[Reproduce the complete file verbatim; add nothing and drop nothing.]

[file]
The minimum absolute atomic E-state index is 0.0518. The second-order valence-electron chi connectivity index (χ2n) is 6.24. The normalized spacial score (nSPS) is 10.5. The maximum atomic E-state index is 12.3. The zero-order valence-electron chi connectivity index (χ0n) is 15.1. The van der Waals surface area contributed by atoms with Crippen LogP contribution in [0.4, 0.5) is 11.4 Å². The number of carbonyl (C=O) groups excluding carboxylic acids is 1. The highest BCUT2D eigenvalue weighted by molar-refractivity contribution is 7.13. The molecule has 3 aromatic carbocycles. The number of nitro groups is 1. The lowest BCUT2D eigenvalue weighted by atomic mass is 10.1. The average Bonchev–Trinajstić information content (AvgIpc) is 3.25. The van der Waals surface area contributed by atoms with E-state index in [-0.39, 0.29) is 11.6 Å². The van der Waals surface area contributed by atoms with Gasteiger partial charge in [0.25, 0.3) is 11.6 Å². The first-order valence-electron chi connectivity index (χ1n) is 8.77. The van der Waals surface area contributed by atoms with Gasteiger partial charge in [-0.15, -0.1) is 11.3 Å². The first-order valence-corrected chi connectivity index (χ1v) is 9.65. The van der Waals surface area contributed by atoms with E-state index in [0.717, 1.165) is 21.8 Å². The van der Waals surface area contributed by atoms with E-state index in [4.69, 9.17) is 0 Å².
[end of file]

The minimum absolute atomic E-state index is 0.0518. The second-order valence-electron chi connectivity index (χ2n) is 6.24. The normalized spacial score (nSPS) is 10.5. The maximum atomic E-state index is 12.3. The zero-order valence-electron chi connectivity index (χ0n) is 15.1. The van der Waals surface area contributed by atoms with Crippen LogP contribution in [0.4, 0.5) is 11.4 Å². The number of carbonyl (C=O) groups excluding carboxylic acids is 1. The highest BCUT2D eigenvalue weighted by molar-refractivity contribution is 7.13. The molecule has 3 aromatic carbocycles. The number of nitro groups is 1. The lowest BCUT2D eigenvalue weighted by atomic mass is 10.1. The average Bonchev–Trinajstić information content (AvgIpc) is 3.25. The van der Waals surface area contributed by atoms with E-state index in [-0.39, 0.29) is 11.6 Å². The van der Waals surface area contributed by atoms with Gasteiger partial charge in [0.25, 0.3) is 11.6 Å². The first-order valence-electron chi connectivity index (χ1n) is 8.77. The van der Waals surface area contributed by atoms with Gasteiger partial charge in [-0.15, -0.1) is 11.3 Å². The first-order valence-corrected chi connectivity index (χ1v) is 9.65. The van der Waals surface area contributed by atoms with E-state index in [0.717, 1.165) is 21.8 Å². The van der Waals surface area contributed by atoms with E-state index in [4.69, 9.17) is 0 Å².